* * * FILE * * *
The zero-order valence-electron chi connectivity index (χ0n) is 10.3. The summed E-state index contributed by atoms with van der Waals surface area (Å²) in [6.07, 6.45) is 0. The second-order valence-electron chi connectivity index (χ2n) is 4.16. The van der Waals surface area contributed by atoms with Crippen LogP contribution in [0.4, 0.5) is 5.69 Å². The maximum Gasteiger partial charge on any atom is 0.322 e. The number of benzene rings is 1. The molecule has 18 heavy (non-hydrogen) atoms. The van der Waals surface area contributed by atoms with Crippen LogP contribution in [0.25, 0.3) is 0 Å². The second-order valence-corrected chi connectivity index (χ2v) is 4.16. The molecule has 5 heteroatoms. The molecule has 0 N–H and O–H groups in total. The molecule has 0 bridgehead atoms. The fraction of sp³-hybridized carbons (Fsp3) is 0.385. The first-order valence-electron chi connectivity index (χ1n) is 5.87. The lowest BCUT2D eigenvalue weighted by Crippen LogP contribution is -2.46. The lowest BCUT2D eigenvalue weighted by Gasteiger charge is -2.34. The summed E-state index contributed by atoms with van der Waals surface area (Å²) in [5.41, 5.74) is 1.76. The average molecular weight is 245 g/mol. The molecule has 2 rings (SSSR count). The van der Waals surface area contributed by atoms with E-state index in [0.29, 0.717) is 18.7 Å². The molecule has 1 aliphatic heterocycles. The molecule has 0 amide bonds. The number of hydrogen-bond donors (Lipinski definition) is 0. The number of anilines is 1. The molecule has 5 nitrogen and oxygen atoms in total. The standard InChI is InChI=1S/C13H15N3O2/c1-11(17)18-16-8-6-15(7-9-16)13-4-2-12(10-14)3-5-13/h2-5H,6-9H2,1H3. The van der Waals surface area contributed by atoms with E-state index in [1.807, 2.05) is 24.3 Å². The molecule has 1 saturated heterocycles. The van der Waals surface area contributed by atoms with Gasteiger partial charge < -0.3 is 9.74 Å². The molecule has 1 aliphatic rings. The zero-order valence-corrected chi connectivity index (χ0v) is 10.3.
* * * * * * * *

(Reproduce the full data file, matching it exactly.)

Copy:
The zero-order valence-electron chi connectivity index (χ0n) is 10.3. The summed E-state index contributed by atoms with van der Waals surface area (Å²) in [6.07, 6.45) is 0. The second-order valence-electron chi connectivity index (χ2n) is 4.16. The van der Waals surface area contributed by atoms with Crippen LogP contribution in [0.4, 0.5) is 5.69 Å². The maximum Gasteiger partial charge on any atom is 0.322 e. The number of benzene rings is 1. The molecule has 18 heavy (non-hydrogen) atoms. The van der Waals surface area contributed by atoms with Crippen LogP contribution in [0.25, 0.3) is 0 Å². The second-order valence-corrected chi connectivity index (χ2v) is 4.16. The molecule has 5 heteroatoms. The molecule has 0 N–H and O–H groups in total. The molecule has 0 bridgehead atoms. The fraction of sp³-hybridized carbons (Fsp3) is 0.385. The first-order valence-electron chi connectivity index (χ1n) is 5.87. The lowest BCUT2D eigenvalue weighted by Crippen LogP contribution is -2.46. The lowest BCUT2D eigenvalue weighted by Gasteiger charge is -2.34. The summed E-state index contributed by atoms with van der Waals surface area (Å²) in [5.41, 5.74) is 1.76. The average molecular weight is 245 g/mol. The molecule has 2 rings (SSSR count). The van der Waals surface area contributed by atoms with E-state index in [0.29, 0.717) is 18.7 Å². The molecule has 1 aliphatic heterocycles. The molecule has 0 amide bonds. The number of hydrogen-bond donors (Lipinski definition) is 0. The number of anilines is 1. The molecule has 5 nitrogen and oxygen atoms in total. The standard InChI is InChI=1S/C13H15N3O2/c1-11(17)18-16-8-6-15(7-9-16)13-4-2-12(10-14)3-5-13/h2-5H,6-9H2,1H3. The van der Waals surface area contributed by atoms with E-state index in [1.807, 2.05) is 24.3 Å². The molecule has 1 saturated heterocycles. The van der Waals surface area contributed by atoms with Gasteiger partial charge < -0.3 is 9.74 Å². The molecule has 1 aliphatic rings. The zero-order valence-corrected chi connectivity index (χ0v) is 10.3.